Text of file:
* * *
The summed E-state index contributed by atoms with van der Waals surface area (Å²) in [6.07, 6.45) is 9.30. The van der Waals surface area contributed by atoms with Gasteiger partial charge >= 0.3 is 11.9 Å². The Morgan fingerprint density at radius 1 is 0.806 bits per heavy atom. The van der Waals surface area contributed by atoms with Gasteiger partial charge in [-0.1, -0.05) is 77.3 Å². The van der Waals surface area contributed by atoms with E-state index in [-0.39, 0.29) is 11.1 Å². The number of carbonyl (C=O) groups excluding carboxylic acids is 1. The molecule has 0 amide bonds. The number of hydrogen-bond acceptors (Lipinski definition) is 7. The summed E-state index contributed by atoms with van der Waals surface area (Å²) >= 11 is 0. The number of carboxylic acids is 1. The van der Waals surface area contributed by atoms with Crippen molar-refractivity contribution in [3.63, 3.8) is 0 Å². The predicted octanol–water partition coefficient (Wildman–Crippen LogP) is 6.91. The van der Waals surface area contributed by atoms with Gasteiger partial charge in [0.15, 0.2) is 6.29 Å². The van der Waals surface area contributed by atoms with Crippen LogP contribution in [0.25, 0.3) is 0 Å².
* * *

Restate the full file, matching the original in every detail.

The summed E-state index contributed by atoms with van der Waals surface area (Å²) in [6.07, 6.45) is 9.30. The van der Waals surface area contributed by atoms with Gasteiger partial charge >= 0.3 is 11.9 Å². The Morgan fingerprint density at radius 1 is 0.806 bits per heavy atom. The van der Waals surface area contributed by atoms with Gasteiger partial charge in [-0.1, -0.05) is 77.3 Å². The van der Waals surface area contributed by atoms with E-state index in [-0.39, 0.29) is 11.1 Å². The number of carbonyl (C=O) groups excluding carboxylic acids is 1. The molecule has 0 amide bonds. The number of hydrogen-bond acceptors (Lipinski definition) is 7. The summed E-state index contributed by atoms with van der Waals surface area (Å²) >= 11 is 0. The number of carboxylic acids is 1. The van der Waals surface area contributed by atoms with Crippen molar-refractivity contribution in [3.63, 3.8) is 0 Å². The predicted octanol–water partition coefficient (Wildman–Crippen LogP) is 6.91. The van der Waals surface area contributed by atoms with Gasteiger partial charge in [0.15, 0.2) is 6.29 Å². The van der Waals surface area contributed by atoms with Crippen LogP contribution in [0.25, 0.3) is 0 Å².